Irregular migrants are a particularly vulnerable group in terms of health care access. For example, among 28 EU countries, 22 restricted undocumented migrants’ access to only or something more than emergency care which is far less than the full range of primary and secondary health services (WHO, 2016). Fear of being reported to the police or immigration enforcement services may deter irregular migrants from seeking help (Global Health Watch, 2009). The lack of access to pre- and post-natal care among undocumented migrant women has been highlighted in many reports to be highly concerning (WHO, 2016; Biswas et al., 2011; IOM, 2009), as they are found more prone to maternal mortality and their new-born to low birth weight or mortality (WHO, 2016).
Internal migrants, including internally displaced persons (IDPs) and rural-to-urban workers, do not always have access to health services outside of their places of administrative registration. Unprotected by international refugee law, the IDPs cannot access international aid and services provided for refugees while having unequal access to health services in the relocated region as the locals (Thomas & Thomas, 2004) or staying in areas where health care is inaccessible (WHO, 2015). In some countries with strict internal mobility controls, as in the case of China, internal migrant workers may have limited access to health services (Hong et al., 2006) due to their lower legal and social status compared to permanent residents (Zhan, Sun & Blas, 2002) and have high costs of health care and insurance (Hesketh et al., 2008). A recent update is provided by Shao et al. (2018) who find persistence of such barriers despite increasing political awareness about the legal status of migrant workers in the past decade. A study in Vietnam (Le et al., 2015) finds inequities in access to healthcare within the group of internal migrants – compared to non-migrants and to migrants working in industrial zones, seasonal migrants and migrants working in small private enterprises, to a lesser extent, utilized healthcare the least, which can be at least partially attributed to the lack of labor contracts and health insurance.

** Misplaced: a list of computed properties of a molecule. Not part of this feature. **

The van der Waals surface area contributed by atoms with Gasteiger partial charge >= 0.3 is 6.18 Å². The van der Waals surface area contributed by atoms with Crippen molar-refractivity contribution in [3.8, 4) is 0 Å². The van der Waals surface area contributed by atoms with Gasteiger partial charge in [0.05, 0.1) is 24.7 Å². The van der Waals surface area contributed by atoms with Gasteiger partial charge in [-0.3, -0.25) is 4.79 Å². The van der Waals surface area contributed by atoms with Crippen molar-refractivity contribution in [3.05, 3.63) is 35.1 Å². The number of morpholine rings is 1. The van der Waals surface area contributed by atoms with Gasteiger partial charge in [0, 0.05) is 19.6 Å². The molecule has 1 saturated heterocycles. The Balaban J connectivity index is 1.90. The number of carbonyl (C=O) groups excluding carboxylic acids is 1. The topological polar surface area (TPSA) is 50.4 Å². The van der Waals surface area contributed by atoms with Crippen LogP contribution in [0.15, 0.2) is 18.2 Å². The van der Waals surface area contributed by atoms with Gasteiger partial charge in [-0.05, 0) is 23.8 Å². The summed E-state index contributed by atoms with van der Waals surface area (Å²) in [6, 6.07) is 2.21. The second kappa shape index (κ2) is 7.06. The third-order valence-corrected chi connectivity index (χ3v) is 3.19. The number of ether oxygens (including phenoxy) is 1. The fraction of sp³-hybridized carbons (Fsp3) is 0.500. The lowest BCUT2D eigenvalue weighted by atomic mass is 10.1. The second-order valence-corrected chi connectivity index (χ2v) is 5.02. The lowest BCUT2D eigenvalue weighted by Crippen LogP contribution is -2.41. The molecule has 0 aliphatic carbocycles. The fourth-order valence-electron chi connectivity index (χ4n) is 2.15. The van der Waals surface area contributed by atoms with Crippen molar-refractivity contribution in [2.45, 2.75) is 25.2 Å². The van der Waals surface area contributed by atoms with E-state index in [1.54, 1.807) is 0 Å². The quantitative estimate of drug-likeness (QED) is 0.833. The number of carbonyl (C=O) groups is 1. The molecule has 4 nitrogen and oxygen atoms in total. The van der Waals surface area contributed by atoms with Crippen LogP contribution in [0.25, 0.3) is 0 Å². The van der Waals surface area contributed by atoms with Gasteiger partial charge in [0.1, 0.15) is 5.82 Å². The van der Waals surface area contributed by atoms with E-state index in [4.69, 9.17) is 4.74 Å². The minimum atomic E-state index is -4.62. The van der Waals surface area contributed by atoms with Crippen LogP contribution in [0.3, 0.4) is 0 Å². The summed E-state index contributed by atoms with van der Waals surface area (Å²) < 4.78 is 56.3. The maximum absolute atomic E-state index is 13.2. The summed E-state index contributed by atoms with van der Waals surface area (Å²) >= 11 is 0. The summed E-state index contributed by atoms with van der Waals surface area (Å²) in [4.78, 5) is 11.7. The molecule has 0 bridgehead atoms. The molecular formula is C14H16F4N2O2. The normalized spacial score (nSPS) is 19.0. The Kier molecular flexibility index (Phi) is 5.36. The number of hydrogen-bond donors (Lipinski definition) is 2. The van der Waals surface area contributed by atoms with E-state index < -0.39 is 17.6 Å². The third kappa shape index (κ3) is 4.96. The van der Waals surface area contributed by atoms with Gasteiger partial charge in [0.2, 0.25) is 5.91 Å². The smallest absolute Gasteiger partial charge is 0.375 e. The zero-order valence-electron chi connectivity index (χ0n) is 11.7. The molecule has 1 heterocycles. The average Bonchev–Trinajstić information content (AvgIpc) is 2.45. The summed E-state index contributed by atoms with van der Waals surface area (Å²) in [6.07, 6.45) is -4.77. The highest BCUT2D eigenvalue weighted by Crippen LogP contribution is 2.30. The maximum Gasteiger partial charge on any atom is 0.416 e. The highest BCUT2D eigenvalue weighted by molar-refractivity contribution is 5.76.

Improving the understanding of barriers to health care access for migrants and refugees will pave way for realizing universal health coverage and strengthening global health systems. What is known from the literature is that, compared with nationals, migrants and refugees are faced with additional obstacles to healthcare access in the legal, financial, cultural and physical aspects. Specific barriers exist for irregular migrants and internal migrants because of complexities related to their legal statuses. Future research can further strengthen the following four areas. First of all, mapping of discrepancies between the legal and actual health coverage gaps for different migrant populations is needed as the first step to assess the current policy loopholes. Although the number of related research has seen a significant increase in the past decade, such information is particularly scant (i) in the context of non-EU countries, and for the groups of (ii) asylum seekers and (iii) irregular migrants. In addition, internal migrants in developing countries, who often have less protected legal rights than the locals, have received relatively little attention as a group, not to mention the various subgroups marked by differential migration purposes and nature. Further research is needed to identify determinants of their healthcare access. Specific attention should also be paid to vulnerable population sub-groups such as children, youths and old people when assessing the accessibility of health services for each migrant category. Last but not least, understanding the perceived cultural acceptability of health services of different migrant groups in the local context could help the government and health providers develop more effective intercultural approaches to be systematically incorporated into the health system.